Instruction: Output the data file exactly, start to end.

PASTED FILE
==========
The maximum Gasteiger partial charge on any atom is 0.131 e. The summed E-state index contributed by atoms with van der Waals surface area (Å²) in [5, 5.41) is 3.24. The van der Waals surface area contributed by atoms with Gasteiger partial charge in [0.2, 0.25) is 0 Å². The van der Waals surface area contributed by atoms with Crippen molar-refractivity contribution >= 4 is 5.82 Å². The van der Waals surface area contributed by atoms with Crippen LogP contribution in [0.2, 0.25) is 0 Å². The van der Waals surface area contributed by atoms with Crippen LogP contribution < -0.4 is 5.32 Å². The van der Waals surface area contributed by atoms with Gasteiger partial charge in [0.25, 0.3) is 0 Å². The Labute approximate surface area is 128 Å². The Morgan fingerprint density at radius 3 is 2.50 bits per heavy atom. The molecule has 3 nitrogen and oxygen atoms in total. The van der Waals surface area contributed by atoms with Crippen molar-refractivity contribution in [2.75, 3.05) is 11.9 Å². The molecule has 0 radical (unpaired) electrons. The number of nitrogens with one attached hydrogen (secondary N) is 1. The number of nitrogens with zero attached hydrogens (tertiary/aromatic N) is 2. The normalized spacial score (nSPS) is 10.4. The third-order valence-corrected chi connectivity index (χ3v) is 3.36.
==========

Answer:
The maximum Gasteiger partial charge on any atom is 0.131 e. The summed E-state index contributed by atoms with van der Waals surface area (Å²) in [5, 5.41) is 3.24. The van der Waals surface area contributed by atoms with Gasteiger partial charge in [0.2, 0.25) is 0 Å². The van der Waals surface area contributed by atoms with Crippen molar-refractivity contribution >= 4 is 5.82 Å². The van der Waals surface area contributed by atoms with Crippen LogP contribution in [0.2, 0.25) is 0 Å². The van der Waals surface area contributed by atoms with Crippen LogP contribution < -0.4 is 5.32 Å². The van der Waals surface area contributed by atoms with Gasteiger partial charge in [0.25, 0.3) is 0 Å². The Labute approximate surface area is 128 Å². The Morgan fingerprint density at radius 3 is 2.50 bits per heavy atom. The molecule has 3 nitrogen and oxygen atoms in total. The van der Waals surface area contributed by atoms with Crippen molar-refractivity contribution in [2.75, 3.05) is 11.9 Å². The molecule has 0 radical (unpaired) electrons. The number of nitrogens with one attached hydrogen (secondary N) is 1. The number of nitrogens with zero attached hydrogens (tertiary/aromatic N) is 2. The normalized spacial score (nSPS) is 10.4. The third-order valence-corrected chi connectivity index (χ3v) is 3.36.